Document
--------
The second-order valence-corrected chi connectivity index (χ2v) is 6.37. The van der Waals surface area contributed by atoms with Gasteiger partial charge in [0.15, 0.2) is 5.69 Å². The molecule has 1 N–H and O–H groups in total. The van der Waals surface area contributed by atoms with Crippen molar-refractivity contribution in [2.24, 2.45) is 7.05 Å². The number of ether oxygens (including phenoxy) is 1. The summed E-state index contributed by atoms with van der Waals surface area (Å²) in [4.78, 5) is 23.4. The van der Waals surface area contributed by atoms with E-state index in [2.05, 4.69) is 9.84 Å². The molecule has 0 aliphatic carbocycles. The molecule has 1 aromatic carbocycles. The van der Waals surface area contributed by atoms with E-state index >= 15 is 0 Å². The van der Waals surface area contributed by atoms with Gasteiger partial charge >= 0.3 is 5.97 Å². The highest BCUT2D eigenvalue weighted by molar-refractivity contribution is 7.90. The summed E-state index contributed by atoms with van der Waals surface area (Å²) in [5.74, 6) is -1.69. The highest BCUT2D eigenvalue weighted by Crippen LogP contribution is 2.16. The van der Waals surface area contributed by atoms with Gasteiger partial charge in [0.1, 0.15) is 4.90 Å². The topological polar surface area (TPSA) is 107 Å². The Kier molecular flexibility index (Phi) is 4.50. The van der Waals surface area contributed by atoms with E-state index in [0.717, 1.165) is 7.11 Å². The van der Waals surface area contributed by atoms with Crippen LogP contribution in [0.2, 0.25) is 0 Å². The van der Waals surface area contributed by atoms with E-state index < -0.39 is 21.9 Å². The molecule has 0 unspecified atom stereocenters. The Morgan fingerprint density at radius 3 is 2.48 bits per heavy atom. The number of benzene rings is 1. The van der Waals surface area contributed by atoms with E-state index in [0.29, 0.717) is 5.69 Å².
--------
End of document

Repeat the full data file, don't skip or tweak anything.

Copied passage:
The second-order valence-corrected chi connectivity index (χ2v) is 6.37. The van der Waals surface area contributed by atoms with Gasteiger partial charge in [0.15, 0.2) is 5.69 Å². The molecule has 1 N–H and O–H groups in total. The van der Waals surface area contributed by atoms with Crippen molar-refractivity contribution in [2.24, 2.45) is 7.05 Å². The number of ether oxygens (including phenoxy) is 1. The summed E-state index contributed by atoms with van der Waals surface area (Å²) in [4.78, 5) is 23.4. The van der Waals surface area contributed by atoms with E-state index in [2.05, 4.69) is 9.84 Å². The molecule has 0 aliphatic carbocycles. The molecule has 1 aromatic carbocycles. The van der Waals surface area contributed by atoms with E-state index >= 15 is 0 Å². The van der Waals surface area contributed by atoms with Gasteiger partial charge >= 0.3 is 5.97 Å². The highest BCUT2D eigenvalue weighted by molar-refractivity contribution is 7.90. The summed E-state index contributed by atoms with van der Waals surface area (Å²) in [5.74, 6) is -1.69. The highest BCUT2D eigenvalue weighted by Crippen LogP contribution is 2.16. The van der Waals surface area contributed by atoms with Gasteiger partial charge in [0.1, 0.15) is 4.90 Å². The topological polar surface area (TPSA) is 107 Å². The Kier molecular flexibility index (Phi) is 4.50. The van der Waals surface area contributed by atoms with E-state index in [0.717, 1.165) is 7.11 Å². The van der Waals surface area contributed by atoms with Crippen LogP contribution in [0.2, 0.25) is 0 Å². The van der Waals surface area contributed by atoms with E-state index < -0.39 is 21.9 Å². The molecule has 0 unspecified atom stereocenters. The Morgan fingerprint density at radius 3 is 2.48 bits per heavy atom. The number of benzene rings is 1. The van der Waals surface area contributed by atoms with E-state index in [0.29, 0.717) is 5.69 Å².